Quantcast

Hurricane Irene: How Verizon Wireless is Prepared From Florida to Maine

Verizon gives customers preparation tips as well

Get the WebProNews Newsletter:
Hurricane Irene: How Verizon Wireless is Prepared From Florida to Maine
[ Technology]

Verizon Wireless says it is prepared for Hurricane Irene, and is offering customers tips to be prepared as well, as the storm approaches the East Coast of the U.S.

The company says its wireless and wireline operations teams from Florida to Maine are completing the tasks necessary for preparation, and points out that since last year’s storm season, has launched its 4G LTE network in numerous markets along the East Coast.

“Wireless communication is critical before, during and after hurricanes and other weather-related emergencies,” said Nancy Clark, Northeast president for Verizon Wireless.  ”We work hard every day to enhance and maintain the nation’s largest, most reliable wireless network and to deliver consistently superior service to our customers when and where they need it most.  Preparation is key to staying safe.  We have years of experience of planning for and maintaining service during severe weather and are very proud of how our employees and network have performed in meeting these challenges.”

Verizon says its Business Continuity and Emergency Management team has activated its National Emergency Coordination CEnter, so that Verizon execs can quickly deploy recovery efforts. They’re also preparing for possible flooding, power outages and downed trees and wires. They’re reviewing the inventory of supplies like utility poles, cable and other equipment and are already staffing positions specifically for recovery.

“The Verizon communications networks require power to function properly,” the company says. ”If commercial power goes out, backup batteries and generators in Verizon’s central switching offices, mobile units and field facilities keep power flowing so customers’ phones ring even when the lights go out.  The company is pre-arranging fuel delivery for these critical facilities to ensure they continue to function during possible extended power outages.”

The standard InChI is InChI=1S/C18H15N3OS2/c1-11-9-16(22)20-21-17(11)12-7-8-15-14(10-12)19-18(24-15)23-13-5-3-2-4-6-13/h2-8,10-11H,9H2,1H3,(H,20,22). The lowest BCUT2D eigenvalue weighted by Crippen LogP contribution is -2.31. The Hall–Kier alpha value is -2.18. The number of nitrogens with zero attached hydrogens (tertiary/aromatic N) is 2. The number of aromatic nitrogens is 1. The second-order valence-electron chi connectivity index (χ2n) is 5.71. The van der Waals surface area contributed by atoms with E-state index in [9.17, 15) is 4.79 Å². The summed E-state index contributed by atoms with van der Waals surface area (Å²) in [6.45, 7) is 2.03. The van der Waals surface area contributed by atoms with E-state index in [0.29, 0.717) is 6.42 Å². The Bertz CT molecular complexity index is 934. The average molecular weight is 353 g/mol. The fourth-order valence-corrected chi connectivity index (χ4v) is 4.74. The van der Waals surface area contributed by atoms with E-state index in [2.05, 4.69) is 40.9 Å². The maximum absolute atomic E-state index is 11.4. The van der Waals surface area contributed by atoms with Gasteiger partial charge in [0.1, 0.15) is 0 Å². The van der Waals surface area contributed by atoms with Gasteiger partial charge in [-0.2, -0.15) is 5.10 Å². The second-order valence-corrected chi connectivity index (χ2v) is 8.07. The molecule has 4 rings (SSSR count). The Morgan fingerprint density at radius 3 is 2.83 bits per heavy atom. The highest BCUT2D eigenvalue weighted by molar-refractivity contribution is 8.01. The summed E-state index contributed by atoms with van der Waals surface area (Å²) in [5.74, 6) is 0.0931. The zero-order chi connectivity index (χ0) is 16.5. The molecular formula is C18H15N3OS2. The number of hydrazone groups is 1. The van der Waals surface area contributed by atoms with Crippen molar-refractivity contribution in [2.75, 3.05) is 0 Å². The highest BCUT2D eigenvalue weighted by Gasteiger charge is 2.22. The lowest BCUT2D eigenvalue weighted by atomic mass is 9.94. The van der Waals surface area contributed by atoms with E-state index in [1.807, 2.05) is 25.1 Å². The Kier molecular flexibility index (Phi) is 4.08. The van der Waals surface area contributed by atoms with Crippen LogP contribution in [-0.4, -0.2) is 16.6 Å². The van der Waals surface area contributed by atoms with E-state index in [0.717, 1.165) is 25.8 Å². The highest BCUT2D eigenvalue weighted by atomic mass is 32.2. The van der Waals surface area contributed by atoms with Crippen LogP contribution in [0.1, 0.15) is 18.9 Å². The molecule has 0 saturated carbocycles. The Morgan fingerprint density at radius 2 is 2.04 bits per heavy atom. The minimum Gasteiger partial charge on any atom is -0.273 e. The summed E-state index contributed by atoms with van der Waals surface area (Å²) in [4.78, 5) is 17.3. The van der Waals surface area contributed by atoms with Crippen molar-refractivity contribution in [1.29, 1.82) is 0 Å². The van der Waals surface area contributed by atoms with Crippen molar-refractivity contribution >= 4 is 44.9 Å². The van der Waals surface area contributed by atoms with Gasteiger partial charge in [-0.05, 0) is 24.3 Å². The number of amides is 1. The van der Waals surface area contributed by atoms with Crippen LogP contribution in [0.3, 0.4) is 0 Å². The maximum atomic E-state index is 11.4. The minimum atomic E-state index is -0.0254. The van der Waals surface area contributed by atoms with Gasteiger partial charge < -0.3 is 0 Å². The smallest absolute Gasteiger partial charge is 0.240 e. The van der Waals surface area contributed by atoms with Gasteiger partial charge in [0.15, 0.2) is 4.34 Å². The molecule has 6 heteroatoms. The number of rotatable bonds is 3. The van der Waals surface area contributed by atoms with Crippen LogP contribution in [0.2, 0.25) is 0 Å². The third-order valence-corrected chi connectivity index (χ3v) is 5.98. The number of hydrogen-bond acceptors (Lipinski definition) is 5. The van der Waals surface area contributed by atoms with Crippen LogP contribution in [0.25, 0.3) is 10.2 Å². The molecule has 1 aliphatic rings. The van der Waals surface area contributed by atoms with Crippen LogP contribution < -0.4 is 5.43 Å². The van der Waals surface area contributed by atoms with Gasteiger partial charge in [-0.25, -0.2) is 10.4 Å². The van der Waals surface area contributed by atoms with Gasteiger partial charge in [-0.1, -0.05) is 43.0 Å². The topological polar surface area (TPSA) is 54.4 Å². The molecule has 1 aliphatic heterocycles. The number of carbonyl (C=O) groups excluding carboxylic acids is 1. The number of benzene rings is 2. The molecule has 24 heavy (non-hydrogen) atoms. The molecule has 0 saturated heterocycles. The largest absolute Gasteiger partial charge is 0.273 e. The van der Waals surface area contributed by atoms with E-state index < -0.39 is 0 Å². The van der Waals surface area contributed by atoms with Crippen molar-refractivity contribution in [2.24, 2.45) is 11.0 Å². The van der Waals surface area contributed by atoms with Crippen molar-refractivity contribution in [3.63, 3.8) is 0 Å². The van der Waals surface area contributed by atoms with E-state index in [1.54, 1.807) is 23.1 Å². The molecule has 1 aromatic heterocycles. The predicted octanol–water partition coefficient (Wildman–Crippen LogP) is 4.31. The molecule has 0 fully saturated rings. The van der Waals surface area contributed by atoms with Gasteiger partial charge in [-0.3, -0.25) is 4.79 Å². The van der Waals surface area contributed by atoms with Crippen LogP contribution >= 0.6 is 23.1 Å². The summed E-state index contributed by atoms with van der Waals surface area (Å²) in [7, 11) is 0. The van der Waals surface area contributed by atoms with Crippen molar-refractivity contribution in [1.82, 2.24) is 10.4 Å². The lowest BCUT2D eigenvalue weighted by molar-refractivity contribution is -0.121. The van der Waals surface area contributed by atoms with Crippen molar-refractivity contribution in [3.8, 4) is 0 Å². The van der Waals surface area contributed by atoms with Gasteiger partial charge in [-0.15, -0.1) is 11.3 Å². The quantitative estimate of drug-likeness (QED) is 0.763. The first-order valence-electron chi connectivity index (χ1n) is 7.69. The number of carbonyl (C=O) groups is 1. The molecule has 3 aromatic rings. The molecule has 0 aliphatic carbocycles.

They’re also moving trucks and other portable equipment out of low-lying areas where possible, while building sump pumps are being tested and drains and gutters cleared.

“At Verizon, we know how critical communications are during and after severe storms, and customers can count on our network to weather the storm,” said Chris Creager, Verizon Telecom senior vice president of national operations for consumer and mass markets. “We’ve learned over the past 100-plus years what we need to do to minimize the impact of Mother Nature on our network so that service is maintained and we can respond quickly and effectively when problems do develop.”

In addition to its own preparations, Verizon is encouraging its customers who may be in the path of Hurricane Irene to prepare as well. The company has provided the following tips:

  • Keep phones, batteries, chargers and other equipment in a dry, accessible location.  Consider waterproof accessories or simple zip-lock storage bags to protect devices.
  • Keep wireless phone batteries fully charged – in case local power is lost – well before warnings are issued.
  • Have additional charged batteries and car-charger adapters available for backup power.
  • Maintain a list of emergency numbers – police and fire agencies; power and insurance companies; family, friends and co-workers; etc. – and program them into your phone.
  • Distribute wireless phone numbers to family members and friends.
  • Download applications from a wide variety of weather- and safety-related apps for smartphones, tablets and other devices.  Many of these apps are free.
  • Use a service such as Backup Assistant, the free Verizon Wireless application that stores a phone’s address book on a secure server in case the phone is lost or damaged.
  • Limit non-emergency calls to conserve battery power and free-up wireless networks for emergency agencies and operations.
  • Send brief text messages rather than voice calls for the same reasons as above.
  • Forward your home phone calls to your wireless number if you evacuate.
  • Check weather and news reports on wireless phone applications when power is out.
  • Customers who rely solely on cordless phones in their home should consider purchasing an inexpensive hard-wired phone that plugs directly into a wall jack.  Cordless phones will not function without commercial power.
  • While home answering machines do not work without power, Verizon voice mail service powered by the network will help families communicate.

The hurricane has already prompted evacuation efforts in New York. It’s getting closer.

Hurricane Irene: How Verizon Wireless is Prepared From Florida to Maine
Comments Off
Top Rated White Papers and Resources

Comments are closed.